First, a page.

The blog post How old is the oldest person you know? by Arthur Charpentier was inspired by Prudential’s stickers campaign which asks you to record the age of the oldest person you know by placing a blue sticker on a number line. The result is a histogram of ages. The original experiment was carried out using 400 real stickers in a park in Austin.
Arthur Charpentier showed that the campaign data could be modelled by a transformed Weibull Distribution, which is commonly used in extreme value theory. However, applying such a model treats everyone in the population as exactly the same. This is generally the approach adopted in standard statistics. However, we can probably do a lot better. It stands to reason that personal circumstances should have a significant influence over the age distribution of your acquaintances. A teenager, for example, is likely to know many other teenagers but far fewer elderly people. The elderly people who he does know are probably family. In contrast, an octogenarian is likely to know more elderly people than teenagers. And the elderly people that he knows are probably not family.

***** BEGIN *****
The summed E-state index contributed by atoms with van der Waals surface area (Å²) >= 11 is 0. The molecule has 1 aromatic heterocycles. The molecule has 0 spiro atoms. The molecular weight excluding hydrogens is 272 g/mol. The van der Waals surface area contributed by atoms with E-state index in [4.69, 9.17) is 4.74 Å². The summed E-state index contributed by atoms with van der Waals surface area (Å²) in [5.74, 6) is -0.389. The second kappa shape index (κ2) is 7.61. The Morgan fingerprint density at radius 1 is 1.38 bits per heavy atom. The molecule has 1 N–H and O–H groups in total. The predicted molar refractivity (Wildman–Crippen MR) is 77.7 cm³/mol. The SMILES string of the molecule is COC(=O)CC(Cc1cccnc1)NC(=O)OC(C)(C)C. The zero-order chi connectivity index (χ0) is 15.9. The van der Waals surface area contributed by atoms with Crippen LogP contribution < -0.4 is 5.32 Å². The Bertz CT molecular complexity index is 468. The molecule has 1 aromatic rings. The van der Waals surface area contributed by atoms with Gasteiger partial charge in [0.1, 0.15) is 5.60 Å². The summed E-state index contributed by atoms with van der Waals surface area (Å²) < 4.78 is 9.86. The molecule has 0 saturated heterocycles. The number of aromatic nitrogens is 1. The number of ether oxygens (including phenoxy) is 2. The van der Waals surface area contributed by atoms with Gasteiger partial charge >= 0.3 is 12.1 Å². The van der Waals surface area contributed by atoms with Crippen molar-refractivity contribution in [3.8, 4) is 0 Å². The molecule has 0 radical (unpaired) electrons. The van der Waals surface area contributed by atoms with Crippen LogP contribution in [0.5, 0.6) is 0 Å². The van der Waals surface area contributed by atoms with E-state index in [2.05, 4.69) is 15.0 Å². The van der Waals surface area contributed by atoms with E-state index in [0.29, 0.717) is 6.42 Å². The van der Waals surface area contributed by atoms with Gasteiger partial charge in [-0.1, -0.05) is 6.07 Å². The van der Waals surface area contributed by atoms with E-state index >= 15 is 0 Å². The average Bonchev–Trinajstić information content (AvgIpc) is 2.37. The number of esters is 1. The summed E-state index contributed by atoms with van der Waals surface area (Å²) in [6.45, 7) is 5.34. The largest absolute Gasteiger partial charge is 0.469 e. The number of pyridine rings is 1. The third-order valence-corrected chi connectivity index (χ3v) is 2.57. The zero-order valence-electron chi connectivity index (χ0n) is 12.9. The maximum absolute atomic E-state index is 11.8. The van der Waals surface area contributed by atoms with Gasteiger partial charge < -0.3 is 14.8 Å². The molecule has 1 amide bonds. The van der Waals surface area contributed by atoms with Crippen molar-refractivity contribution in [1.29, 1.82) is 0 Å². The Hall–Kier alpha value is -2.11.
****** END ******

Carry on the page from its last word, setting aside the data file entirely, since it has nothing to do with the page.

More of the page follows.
What we are attempting to do here is to build a better model using data which treats every sample as an individual. By gathering a little more data from each person, we will build a model which will provide a more robust prediction of the age of the oldest person you know.